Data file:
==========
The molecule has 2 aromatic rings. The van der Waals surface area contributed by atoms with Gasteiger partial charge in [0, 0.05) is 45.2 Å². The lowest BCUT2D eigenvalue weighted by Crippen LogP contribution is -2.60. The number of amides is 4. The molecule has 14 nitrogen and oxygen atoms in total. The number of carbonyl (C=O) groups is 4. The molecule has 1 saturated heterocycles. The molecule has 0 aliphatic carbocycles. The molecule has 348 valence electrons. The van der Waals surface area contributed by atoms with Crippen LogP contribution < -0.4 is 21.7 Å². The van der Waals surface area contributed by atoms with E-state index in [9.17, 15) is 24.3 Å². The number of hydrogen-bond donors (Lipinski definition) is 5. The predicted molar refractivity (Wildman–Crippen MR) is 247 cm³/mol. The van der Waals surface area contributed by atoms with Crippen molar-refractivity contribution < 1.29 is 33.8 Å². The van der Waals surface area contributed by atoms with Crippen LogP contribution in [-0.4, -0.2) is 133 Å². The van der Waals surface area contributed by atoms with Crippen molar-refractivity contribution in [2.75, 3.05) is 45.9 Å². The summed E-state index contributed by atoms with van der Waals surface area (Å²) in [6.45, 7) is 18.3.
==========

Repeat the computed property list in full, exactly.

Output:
The molecule has 2 aromatic rings. The van der Waals surface area contributed by atoms with Gasteiger partial charge in [0, 0.05) is 45.2 Å². The lowest BCUT2D eigenvalue weighted by Crippen LogP contribution is -2.60. The number of amides is 4. The molecule has 14 nitrogen and oxygen atoms in total. The number of carbonyl (C=O) groups is 4. The molecule has 1 saturated heterocycles. The molecule has 0 aliphatic carbocycles. The molecule has 348 valence electrons. The van der Waals surface area contributed by atoms with Crippen LogP contribution < -0.4 is 21.7 Å². The van der Waals surface area contributed by atoms with E-state index in [9.17, 15) is 24.3 Å². The number of hydrogen-bond donors (Lipinski definition) is 5. The predicted molar refractivity (Wildman–Crippen MR) is 247 cm³/mol. The van der Waals surface area contributed by atoms with Crippen molar-refractivity contribution < 1.29 is 33.8 Å². The van der Waals surface area contributed by atoms with Crippen LogP contribution in [-0.4, -0.2) is 133 Å². The van der Waals surface area contributed by atoms with Crippen molar-refractivity contribution in [2.75, 3.05) is 45.9 Å². The summed E-state index contributed by atoms with van der Waals surface area (Å²) in [6.45, 7) is 18.3.